Using environmental DNA to aid in biological conservation efforts of river herring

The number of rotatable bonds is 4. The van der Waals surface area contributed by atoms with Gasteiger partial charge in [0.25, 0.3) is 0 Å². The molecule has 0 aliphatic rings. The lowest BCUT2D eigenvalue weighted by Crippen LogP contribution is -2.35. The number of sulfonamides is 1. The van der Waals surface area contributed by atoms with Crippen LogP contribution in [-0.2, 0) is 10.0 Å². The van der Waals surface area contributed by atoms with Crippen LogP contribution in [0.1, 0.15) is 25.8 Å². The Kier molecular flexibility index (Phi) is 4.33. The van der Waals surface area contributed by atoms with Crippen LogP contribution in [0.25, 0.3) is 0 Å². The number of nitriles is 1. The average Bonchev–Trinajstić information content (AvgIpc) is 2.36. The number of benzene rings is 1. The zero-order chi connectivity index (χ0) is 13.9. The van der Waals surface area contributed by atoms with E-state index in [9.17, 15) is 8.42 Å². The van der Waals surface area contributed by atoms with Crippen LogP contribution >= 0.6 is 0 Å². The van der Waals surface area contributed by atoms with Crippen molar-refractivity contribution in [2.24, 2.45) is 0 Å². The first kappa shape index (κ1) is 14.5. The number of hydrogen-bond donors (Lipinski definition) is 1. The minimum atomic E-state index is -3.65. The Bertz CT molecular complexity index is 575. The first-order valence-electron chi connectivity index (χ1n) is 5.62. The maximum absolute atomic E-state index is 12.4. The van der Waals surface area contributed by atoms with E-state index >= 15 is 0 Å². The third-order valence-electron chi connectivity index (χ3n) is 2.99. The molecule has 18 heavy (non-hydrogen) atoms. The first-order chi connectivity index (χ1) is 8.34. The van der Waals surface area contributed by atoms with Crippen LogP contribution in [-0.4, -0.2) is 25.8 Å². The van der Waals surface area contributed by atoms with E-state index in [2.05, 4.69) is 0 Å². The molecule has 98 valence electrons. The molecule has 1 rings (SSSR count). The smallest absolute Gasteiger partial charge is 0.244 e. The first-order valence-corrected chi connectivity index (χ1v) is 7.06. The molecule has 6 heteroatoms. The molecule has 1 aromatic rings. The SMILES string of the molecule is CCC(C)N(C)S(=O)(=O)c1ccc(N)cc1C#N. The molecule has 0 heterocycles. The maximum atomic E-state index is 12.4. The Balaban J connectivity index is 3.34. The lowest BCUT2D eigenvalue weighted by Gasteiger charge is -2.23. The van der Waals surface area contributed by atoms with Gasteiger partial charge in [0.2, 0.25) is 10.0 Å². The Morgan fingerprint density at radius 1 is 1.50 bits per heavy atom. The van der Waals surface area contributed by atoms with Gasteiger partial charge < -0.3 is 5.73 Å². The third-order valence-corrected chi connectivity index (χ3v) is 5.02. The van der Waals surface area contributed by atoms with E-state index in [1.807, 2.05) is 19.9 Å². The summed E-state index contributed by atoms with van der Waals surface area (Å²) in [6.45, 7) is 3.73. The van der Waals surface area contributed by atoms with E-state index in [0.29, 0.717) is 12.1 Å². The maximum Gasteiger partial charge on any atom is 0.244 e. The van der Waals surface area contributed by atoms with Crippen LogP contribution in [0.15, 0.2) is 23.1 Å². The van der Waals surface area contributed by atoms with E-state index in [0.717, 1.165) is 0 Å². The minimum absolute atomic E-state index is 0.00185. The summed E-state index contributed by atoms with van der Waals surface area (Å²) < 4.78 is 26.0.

River herring are major prey for commercial and recreational fish species across the Atlantic region and are culturally important to coastal residents as a food source and a focus of social gatherings. However, coast-wide the stocks of river herring are in decline. The status of these spawning populations is difficult to assess due to the distance between watersheds and access points, narrow spawning season, and lack of funding. Environmental DNA (eDNA) survey techniques build on the premise that organisms are always shedding trace amounts of their DNA (think environmental forensics!). This method is faster and less labor-intensive than traditional surveys, making it feasible to sample more sites more often. Through cooperative field sampling efforts with state and federal agencies, citizen science efforts, and laboratory experiments to determine shedding and decay rates, we aim to develop a rapid, accurate quantitative method for assessing spawning populations of river herring. We are currently developing an eDNA repository of samples collected across the Atlantic. Check it out if you are interested in looking at eDNA of your organism of choice here!